This project exploits the relative accessibility of shallow hydrocarbon-based ecosystems in the Northern Gulf of Mexico. The research plan is interdisciplinary by necessity and will permit us to document the microbial biogeochemistry and molecular ecology of hydrate and brine environments, as well as the biogeochemical markers and indices that are characteristic of these communities. The information gained through this project will contribute to the field of deep-sea microbiology as well as permit us to understand the adaptations of microorganisms to unique environments that might be present on other planetary bodies (e.g., hydrates on Europa).


Dr. Patricia A. Sobecky
Assistant Professor - School of Biology - Georgia Institute of Technology

Dr. Joseph Montoya
Associate Professor - School of Biology - Georgia Institute of Technology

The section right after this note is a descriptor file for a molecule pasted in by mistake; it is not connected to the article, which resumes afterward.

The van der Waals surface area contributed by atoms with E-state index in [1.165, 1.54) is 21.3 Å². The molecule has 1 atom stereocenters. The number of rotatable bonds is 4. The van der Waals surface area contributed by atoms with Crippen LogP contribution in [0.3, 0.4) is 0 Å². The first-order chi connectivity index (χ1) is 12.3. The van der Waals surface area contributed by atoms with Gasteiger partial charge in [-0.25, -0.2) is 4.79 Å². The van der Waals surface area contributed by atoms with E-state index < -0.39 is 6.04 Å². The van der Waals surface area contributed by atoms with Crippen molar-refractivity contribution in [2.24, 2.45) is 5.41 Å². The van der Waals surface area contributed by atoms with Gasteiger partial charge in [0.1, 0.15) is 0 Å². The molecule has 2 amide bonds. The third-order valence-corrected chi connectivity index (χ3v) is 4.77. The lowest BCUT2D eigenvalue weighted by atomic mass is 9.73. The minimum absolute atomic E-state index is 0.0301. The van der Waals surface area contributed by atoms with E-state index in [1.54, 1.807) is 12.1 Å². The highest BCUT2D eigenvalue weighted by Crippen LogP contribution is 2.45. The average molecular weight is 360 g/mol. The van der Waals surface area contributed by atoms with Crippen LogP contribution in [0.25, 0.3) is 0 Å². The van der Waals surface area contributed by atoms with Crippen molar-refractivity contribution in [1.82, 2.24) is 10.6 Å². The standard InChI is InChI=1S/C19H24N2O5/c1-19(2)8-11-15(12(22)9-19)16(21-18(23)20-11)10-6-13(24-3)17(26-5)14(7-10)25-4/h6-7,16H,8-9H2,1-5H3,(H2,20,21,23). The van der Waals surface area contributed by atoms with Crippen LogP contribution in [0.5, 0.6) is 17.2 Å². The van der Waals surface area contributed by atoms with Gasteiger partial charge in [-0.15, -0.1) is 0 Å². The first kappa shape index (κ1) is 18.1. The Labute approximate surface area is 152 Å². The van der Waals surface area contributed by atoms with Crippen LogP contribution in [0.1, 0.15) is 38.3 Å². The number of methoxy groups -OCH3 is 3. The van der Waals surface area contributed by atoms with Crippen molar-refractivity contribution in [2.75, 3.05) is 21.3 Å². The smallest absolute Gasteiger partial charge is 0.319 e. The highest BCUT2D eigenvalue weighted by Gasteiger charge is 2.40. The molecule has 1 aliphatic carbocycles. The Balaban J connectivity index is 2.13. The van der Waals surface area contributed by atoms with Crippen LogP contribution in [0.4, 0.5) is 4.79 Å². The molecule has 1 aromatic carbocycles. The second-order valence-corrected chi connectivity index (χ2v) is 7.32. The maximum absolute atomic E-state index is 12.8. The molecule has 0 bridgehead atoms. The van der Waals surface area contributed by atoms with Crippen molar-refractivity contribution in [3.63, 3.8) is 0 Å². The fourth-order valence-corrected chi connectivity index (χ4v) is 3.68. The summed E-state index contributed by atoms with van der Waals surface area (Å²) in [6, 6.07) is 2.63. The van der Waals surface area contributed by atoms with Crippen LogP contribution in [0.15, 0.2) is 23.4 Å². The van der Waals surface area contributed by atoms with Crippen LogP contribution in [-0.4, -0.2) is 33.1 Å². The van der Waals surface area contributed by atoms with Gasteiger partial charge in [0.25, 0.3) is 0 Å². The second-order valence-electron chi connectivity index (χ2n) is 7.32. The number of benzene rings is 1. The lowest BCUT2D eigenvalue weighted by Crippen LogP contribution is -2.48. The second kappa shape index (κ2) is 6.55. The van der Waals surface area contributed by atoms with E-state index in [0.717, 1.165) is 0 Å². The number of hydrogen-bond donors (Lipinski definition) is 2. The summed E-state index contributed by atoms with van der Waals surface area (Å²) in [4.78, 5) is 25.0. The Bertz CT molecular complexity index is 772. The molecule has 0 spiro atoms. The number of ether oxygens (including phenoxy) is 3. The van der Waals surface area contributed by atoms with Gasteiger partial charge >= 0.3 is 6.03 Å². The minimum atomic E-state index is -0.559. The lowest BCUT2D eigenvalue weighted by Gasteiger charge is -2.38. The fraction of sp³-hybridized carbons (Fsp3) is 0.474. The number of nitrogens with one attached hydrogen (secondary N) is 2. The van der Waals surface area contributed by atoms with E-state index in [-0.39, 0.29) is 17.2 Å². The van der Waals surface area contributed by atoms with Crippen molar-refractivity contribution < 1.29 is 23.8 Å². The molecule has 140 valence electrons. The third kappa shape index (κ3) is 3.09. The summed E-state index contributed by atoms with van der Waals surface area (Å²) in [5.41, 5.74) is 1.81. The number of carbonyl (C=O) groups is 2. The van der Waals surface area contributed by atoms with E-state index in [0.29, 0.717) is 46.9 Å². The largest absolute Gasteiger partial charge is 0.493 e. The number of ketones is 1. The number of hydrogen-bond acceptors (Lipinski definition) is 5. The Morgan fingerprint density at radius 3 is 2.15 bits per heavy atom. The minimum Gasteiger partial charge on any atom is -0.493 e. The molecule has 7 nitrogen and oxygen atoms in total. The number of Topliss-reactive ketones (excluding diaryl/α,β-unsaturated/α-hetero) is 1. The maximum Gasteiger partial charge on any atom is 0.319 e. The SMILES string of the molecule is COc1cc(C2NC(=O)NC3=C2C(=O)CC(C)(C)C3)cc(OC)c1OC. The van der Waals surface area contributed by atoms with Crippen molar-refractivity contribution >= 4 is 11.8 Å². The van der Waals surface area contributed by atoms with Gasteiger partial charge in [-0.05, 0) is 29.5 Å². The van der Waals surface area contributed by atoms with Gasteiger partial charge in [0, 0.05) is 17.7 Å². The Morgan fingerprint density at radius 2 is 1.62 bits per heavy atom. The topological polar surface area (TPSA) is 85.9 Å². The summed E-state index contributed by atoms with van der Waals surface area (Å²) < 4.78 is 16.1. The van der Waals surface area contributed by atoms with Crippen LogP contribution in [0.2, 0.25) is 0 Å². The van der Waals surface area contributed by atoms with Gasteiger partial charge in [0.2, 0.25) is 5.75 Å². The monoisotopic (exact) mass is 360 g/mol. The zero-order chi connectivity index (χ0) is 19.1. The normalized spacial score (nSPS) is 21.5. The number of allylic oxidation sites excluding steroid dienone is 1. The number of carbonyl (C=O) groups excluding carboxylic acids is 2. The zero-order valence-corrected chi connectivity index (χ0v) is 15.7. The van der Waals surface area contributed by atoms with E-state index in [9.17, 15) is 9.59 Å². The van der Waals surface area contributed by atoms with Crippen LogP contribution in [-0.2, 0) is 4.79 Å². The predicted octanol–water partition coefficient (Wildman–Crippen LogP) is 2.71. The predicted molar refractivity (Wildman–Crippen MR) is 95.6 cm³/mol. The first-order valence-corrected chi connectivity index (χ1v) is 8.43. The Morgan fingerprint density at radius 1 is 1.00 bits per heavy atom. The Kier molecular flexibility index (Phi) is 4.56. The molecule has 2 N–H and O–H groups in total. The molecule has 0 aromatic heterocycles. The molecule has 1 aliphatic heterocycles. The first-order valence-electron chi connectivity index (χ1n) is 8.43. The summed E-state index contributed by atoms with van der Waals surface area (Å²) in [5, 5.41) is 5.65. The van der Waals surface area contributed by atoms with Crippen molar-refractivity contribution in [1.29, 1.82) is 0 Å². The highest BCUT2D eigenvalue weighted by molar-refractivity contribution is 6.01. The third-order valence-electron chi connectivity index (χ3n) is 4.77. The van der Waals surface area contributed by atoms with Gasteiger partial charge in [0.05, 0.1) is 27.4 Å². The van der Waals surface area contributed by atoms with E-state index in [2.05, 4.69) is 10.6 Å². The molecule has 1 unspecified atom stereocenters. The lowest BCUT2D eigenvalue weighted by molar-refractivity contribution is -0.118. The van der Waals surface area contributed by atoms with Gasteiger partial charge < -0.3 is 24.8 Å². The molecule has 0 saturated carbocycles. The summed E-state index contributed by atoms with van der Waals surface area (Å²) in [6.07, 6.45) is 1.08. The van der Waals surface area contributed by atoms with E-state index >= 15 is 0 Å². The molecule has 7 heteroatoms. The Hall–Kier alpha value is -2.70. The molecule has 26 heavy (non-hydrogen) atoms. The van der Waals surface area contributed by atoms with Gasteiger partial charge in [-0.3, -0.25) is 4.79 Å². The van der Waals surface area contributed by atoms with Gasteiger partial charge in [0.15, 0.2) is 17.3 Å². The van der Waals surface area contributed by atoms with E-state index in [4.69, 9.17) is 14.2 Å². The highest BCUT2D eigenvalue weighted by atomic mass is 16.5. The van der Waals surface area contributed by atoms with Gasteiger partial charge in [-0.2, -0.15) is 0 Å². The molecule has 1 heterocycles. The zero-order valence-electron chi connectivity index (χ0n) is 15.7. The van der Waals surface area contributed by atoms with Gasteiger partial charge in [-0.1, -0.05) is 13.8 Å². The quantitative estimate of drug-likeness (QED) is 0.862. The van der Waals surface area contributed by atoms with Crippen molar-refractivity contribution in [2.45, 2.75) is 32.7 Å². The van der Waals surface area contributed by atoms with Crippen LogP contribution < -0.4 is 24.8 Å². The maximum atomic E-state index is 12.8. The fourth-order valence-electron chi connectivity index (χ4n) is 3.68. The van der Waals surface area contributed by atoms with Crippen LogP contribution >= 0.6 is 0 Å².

Dr. Samantha Joye
Assistant Professor - Department of Marine Sciences - The University of Georgia

Dr. Ian MacDonald
Geochemical and Environmental Research Group - Texas A & M University
Georgia Tech:
Chris Payne, Research Technician
Carrie Holl, Graduate Student
Cary Reynolds, Undergraduate Student
Cassie Hodges, Undergraduate Student
Heath Mills, Graduate student
Lance Miller, Graduate Student

University of Georgia:
Stephen Carini, Graduate Student
Jen Fisher, Graduate Student
Beth Orcutt, Undergraduate Student
Samantha Lugo, Graduate Student

Texas A&M University
Ira Leifer, Post-doctoral Fellow
Sophie De Beukelaer, Graduate Student
Michael Vardaro, Graduate Student